Even the blessedly demonic Jay Rayner seems to easing off a little, certainly in his description of a dish he ate a London restaurant called Tapas 27 “It was, I suppose, a deconstruction of a boeuf bourguignon. It was also the systematic dismantling of all my culinary hopes and dreams.” That sounds more in sorrow than in anger, to me.
Anyway, here’s some of what I wrote in The London Complaint:
“There was surely never a time when people didn’t share information about what was and wasn’t a good place to buy or eat food in London, celebrating the good and especially complaining about the bad. Restaurant criticism is generally said to have begun in France with L’Almanach des gourmands, an annual publication that appeared from 1803 to 1812, written by Alexandre Balthazar Laurent Grimod de la Reynière, but England, and especially London, duly joined in.
Various guides to eating out in London appeared in the mid nineteenth century, an example being London at Dinner: Where to Dine, published in 1858, written anonymously. It’s still a good read, full of general and specific advice about eating out in the capital, and generally positive and upbeat in tone, though naturally there are some complaints – about illumination, for instance. ‘It is of the utmost importance that the dining-room should be well-lighted; this is a point often neglected at the tables of people who ought to know better, but are too indolent to give directions.’
The author is also concerned with the nature of menus:
In ordering a dinner at a London tavern, at a suburban one, or a country inn, the bill of fare is the most misleading guide in the world. It usually contains seven or eight soups; fish plain and dressed in twenty ways; with every dish that the ingenuity of a man or woman can make out of beef, mutton, veal, and lamb – and in twenty-nine cases out of thirty it happens that what you particularly fancy out of the list is not to be had.
That sounds like a perfectly reasonable gripe. Our man is also worried that London cuisine is being infiltrated and subverted by foreign influences: ‘Leicester Square is the haunt of foreigners, and as they continue to frequent its restaurants, we must presume they are content with the fare provided for them. To English tastes they might not seem so satisfactory.’ And later he writes:
Strangers in London, with money at command to dine when, where, and how it may suit their fancy, can, with perseverance and tact, always gratify their propensities in reason, but we cannot undertake to direct the voluptuary where to pamper his palate and sow the seeds of wretchedness for himself. It is not in him to be satisfied anywhere. We address ourselves to the saner portion of society.
By the end of the nineteenth century Lieutenant Colonel Nathaniel Newnham-Davis had emerged as a great democratiser and demystifier of the London gastronomic scene. He wrote about food for the Pall Mall Gazette, and in 1899 published a restaurant guide titled Dinners and Diners: Where and How to Dine in London, which he updated two years later. In 1914 he published the Gourmet’s Guide to London. He claimed his audience was ‘the Respectable Classes’, and, as a former military man, he referred to himself as a ‘soldier of the fork’.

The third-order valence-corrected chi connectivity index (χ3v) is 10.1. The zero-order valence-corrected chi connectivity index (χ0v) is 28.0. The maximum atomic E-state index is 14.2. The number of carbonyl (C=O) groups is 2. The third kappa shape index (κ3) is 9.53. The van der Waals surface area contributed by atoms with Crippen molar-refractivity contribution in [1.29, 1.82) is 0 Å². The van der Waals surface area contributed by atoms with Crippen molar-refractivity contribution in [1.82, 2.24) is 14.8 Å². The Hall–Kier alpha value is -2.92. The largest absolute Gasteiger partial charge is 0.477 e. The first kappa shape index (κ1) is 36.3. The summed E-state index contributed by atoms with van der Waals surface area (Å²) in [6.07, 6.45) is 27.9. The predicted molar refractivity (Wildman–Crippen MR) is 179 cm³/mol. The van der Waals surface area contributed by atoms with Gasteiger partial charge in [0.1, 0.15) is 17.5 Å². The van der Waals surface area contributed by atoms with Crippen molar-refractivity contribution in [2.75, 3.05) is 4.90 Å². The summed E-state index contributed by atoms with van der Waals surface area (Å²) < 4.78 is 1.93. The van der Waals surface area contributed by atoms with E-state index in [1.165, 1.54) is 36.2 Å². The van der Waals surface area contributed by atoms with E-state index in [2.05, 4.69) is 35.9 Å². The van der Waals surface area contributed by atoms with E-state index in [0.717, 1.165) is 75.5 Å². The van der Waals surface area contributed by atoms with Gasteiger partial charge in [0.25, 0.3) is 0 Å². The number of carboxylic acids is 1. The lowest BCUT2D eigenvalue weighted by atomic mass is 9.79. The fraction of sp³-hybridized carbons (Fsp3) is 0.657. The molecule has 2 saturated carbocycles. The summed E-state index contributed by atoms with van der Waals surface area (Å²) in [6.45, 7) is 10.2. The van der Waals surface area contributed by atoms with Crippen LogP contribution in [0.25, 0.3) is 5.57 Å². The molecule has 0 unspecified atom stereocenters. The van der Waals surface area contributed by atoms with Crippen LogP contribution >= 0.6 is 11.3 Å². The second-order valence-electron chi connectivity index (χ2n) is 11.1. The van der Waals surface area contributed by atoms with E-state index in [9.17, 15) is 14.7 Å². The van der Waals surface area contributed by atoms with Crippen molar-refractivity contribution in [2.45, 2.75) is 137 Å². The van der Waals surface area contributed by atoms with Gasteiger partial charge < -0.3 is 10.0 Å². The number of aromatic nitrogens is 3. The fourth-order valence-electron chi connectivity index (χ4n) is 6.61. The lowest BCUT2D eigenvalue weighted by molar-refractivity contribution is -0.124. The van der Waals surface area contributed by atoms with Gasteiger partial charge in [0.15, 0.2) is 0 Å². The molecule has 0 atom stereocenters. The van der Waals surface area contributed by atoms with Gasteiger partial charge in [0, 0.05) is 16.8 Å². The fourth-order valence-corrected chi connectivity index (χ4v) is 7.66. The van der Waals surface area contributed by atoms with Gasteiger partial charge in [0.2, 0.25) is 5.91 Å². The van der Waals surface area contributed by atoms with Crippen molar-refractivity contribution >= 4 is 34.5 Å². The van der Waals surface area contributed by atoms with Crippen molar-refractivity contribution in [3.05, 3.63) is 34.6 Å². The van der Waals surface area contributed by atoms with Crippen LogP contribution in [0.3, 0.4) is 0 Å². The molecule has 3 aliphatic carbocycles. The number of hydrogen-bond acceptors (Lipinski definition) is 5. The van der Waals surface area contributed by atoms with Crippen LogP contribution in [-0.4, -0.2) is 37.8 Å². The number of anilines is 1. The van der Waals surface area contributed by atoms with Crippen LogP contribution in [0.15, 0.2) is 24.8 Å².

Newnham-Davis isn’t happy about the growing number of French restaurants in London, but he says that in general complaining isn’t style. ‘I prefer to consign to oblivion the stories I could tell of bad eggs and rank butter and cold potatoes, stringy meat and skeleton fowls. It is so much better for one’s digestion to think of pleasant things than to brood over horrors.’ This is a little frustrating, it leaves you wishing he’d complain a bit more, and let us savour the details of the failings of those terrible London restaurants he’s been to, but perhaps I’m looking at this through contemporary eyes. Complaining about bad food has today become a rich source of entertainment.
And these days all the amateurs are in on the act too, thanks to Yelp and Tripadvisor. Here you will find essentially anonymous reviews from people you don’t know, whose tastes you don’t share and whose opinions you don’t respect, but just occasionally the complaints soar into the realms of absurdist poetry.
‘The grouse is just horrible and smells like poo.’ That’s a review by somebody called ‘Pier 1’. This next one is from will D., Manhattan, NY:
The food disgusted me. I got Bullets in my meat. I founds them on my mouse . . . It unacceptable. I told the restaurant manager but he won’t say any sorry. He said, ‘YOU CAN EAT THEM, NO PROBLEM.’ He is a crazy . . . Really really discussing. NEVER AGAIN. Beside that, all the dishes I ordered, I could not eat it. It’s kind of food for camping . . . very wild . . . way of cooking, looks like and taste . . . Also the restaurant has full of toilet smell, I am wondering why people not recognised this . . . Why this restaurant is so good? I don’t get it. Anyway Never again. It’s my nightmare.
Both these reviews are of Fergus Henderson’s restaurant St John, which happens, in many opinions, including mine, to be one of the great restaurants in London; and it has somehow managed to survive these complaints.
Xmas time in the Psychogourmet test kitchen.
The Lithuanian smoked herring:
The (very slightly overcooked) roast goose legs (from the very fine Schlitz company of South Dakota):
Leyardia’s pudding (from Lopez Island) with Lisa Jane’s sparklers (says Made in China on the pack, of course) :
The Werewolf beer (Lithuanian again) – that’s still to be drunk. And I’m pretty sure I want to taste it, though I’m not sure it will (or could) live up to the label.